Joint FAO/WHO Expert Committee
on Food Additives (JECFA)'s Evaluation Report on Stevioside
(Extracted from WHO Technical Report Series 891)
Sweetening agent: stevioside
Stevioside is a sweet glycoside of the diterpene derivative steviol (ent-13-hydroxykaur-16-en-18-oic acid). It is a natural constituent of the plant Stevia rebaudiana Bertoni, belonging to the Compositae family. Stevioside has not been previously evaluated by the Committee.
After oral administration to rats, stevioside is not readily absorbed from the upper small intestine but is hydrolysed to the aglycone, steviol, before absorption from the gut. Steviol is completely absorbed and is excreted in the bile as conjugates; only a very small fraction is detectable in urine. After biliary excretion, the conjugates are hydrolysed, and steviol undergose enterohepatic circulation; its elimination half-life is 24 hours. Steviol is the only feacal metabolite of stevioside that has been identified, and excretion in the faeces is the major route. After intravenous administration, stevioside is rapidly distributed throughout the body, partially secreted by the renal tubular epithelium, and excreted in the urine.
At high concentrations, stevioside affected a variety of biochemical parameters in rat tissues in vitro. It weakly inhibited oxidative phosphorylation; steviol was about 30 times more potent in this respect. The most likely mechanism for this effect is inhibition of the mitochondrial translocation of adenine nucleotides. Steviol also inhibited glucose absorption from rat gut by reducing the ATP content of the intestinal mucosa. Stevioside may also act as a calcium antagonist, showing a hypotensive effect and inducing diuresis, natriuresis and a fall in reabsorption of glucose in the renal tubules. Stevioside may not, however, be able to penetrate cell membranes. Although most of these studies were performed after intravenous injection of stevioside, oral administration of extracts of S. rebaudiana to rats caused similar effects (hypotension and diuresis).
Stevioside has very low acute oral toxicity. Oral administration of stevioside at a concentration of 25g/kg (2.5%) in the diet to rats for 2 years, equal to 970 and 1100mg/kg of body weight per day in males and females, respectively, had no significant effect. Reduced body-weight gain and survival rate were observed at a level of 50g/kg (5%) in the diet. There was no indication of carcinogenic potential in the long-term study and no evidence of potential to promote tumours of the urinary bladder in a separate bioassay.
In reproductive toxicity studies, administration of stevioside at doses of up to 2500mg/kg of body weight per day to hamsters and 3000mg/kg of body weight per day to rats had no effect. Although an aqueous infusion of S. rebaudiana administered orally to female rats was reported to cause a severe, long-lasting reduction in fertility, the contraceptive effects was probably not due to stevioside. Neither teratogenic nor embryotoxic effect were observed in rats given stevioside at doses of up to 1000mg/kg of body weight per day by gavage.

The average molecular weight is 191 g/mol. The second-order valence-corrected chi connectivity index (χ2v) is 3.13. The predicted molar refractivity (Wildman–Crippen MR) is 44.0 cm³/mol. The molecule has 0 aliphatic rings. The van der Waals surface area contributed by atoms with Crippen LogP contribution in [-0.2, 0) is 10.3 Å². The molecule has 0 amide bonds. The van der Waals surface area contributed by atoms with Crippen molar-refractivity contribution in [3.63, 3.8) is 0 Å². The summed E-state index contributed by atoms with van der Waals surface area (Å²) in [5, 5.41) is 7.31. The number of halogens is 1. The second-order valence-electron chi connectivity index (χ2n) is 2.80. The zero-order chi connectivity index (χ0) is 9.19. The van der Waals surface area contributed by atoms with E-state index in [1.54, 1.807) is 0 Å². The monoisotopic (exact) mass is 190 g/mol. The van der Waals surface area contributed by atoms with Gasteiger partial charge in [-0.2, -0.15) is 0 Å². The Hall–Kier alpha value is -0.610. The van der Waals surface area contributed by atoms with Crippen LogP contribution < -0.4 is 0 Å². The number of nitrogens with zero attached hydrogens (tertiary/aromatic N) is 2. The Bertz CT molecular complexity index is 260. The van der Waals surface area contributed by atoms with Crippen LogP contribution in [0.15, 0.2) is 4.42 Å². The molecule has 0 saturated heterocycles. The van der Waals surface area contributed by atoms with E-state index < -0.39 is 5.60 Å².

The results of genotoxicity tests with stevioside in various in vitro systems were uniformly negative.
The aglycone, steviol, exhibited greater acute toxicity than stevioside in hamsters but not in rats. Steviol was clearly genotoxic after metabolic activation, inducing forward mutations in bacteria and gene mutations and chromosomal aberrations in lung fibroblasts of Chinese hamsters. Several mechanistic studies indicated that the structural features necessary for the expression of mutagenic activity include a hydroxyl group at position C13 and an unsaturated bond joining the C16 and C17 carbon atoms of steviol. The fact that stevioside is glycosylated at position C13 could explain the absence of mutagenicity. The active metabolite of steviol responsible for its mutagenic activity is not known. While some data suggest that epoxidation may be involved in the metabolic activation of steviol, other data indicate that the active metabolite is not an epoxide. Preliminary data indicate that steviol may be activated to a mutagenic metabloite by human liver microsomes.
The Committee noted a number of shortcomings in the information available on stevioside. In several studies, the material tested (stevioside or steviol) was poorly specified or of variable quality, and no information was available on other constituents or contaminants. Furthermore, no studies of metabolism of stevioside and steviol in humans were available. In addition, data on long-term toxicity and carcinogenicity were available for stevioside in only one species. The mutagenic potential of steviol has been tested sufficiently only in vitro.
In view of the absence of information for the elaboration of specifications for stevioside and since the evaluation of the available toxicological data revealed several limitations, the Committee was unable to relate the results of the toxicological investigations to the commercial product and could not allocate an ADI to stevioside.
Before reviewing stevioside again, the Committee considered that it would be necessary to develop specifications to ensure that the material tested was representative of the commercial product. Further information on the nature of the substance that was tested, data on the metabolism of stevioside in humans and the results of suitable in vivo genotoxicity studies with steviol would also be necessary.
A toxicological monograph was prepared. No specifications were prepared as no information was forthcoming.
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Last update: Mar 5, 2010; 9:22 p.m. LAH